In fact, one of the things that became really clear through my reflections was that what I really loved doing at work was talking to people, being creative, and designing team building activities.
I wrote, “I want to be a person who makes a true difference in the lives of others, who lives my passion(s) and inspires others to find and follow theirs – to make the world a happier place, one person at a time.”
What I considered to be my most important future contribution to others was “the inspiration to live naturally, fully, at the height of their own talents and gifts; to love freely and unconditionally; to use my own gifts appropriately.”
(And that's what I'm doing today!!! Dreams really do come true.)
In my mission statement I wrote:
💥 "Find the universe within each person and share it together."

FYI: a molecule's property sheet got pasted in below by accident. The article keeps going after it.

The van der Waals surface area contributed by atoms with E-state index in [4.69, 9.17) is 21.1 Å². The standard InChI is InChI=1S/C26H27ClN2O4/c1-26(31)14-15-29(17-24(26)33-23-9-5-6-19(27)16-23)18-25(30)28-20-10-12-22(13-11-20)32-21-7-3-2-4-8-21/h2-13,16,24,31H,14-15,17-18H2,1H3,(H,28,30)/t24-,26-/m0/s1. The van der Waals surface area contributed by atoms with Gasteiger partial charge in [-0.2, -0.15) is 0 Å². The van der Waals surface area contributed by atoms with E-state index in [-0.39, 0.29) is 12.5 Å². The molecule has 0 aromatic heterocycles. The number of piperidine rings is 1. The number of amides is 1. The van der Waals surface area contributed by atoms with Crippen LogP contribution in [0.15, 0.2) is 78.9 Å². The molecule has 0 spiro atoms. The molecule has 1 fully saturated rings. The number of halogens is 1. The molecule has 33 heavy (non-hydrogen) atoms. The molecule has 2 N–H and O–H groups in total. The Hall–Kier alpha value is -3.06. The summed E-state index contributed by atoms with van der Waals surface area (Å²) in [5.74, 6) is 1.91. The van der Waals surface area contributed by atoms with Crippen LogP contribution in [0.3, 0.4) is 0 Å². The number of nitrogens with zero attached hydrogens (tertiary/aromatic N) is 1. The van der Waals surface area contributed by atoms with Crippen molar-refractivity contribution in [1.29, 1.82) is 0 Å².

💥"I love to inspire, I love to be inspired, and I will do that for a living and for life."
💥 "If I can excel to this extent in something I'm NOT passionate about, how much MORE can I excel and make a difference doing something I really AM passionate about?!"
I realized I wanted to be the person at the front of the room sharing this beautiful wisdom and inspiring others to find the best in themselves.
I also realized I didn't have to wait for the next phase of my life to do that.
"Follow my mission statement even in 'this' life," I wrote.
And I started to do that.
I've refined my mission over the years, and I'll share it later in this post.
In the meantime, what's YOUR mission?
What do you LOVE talking about? What makes you talk faster and get really animated?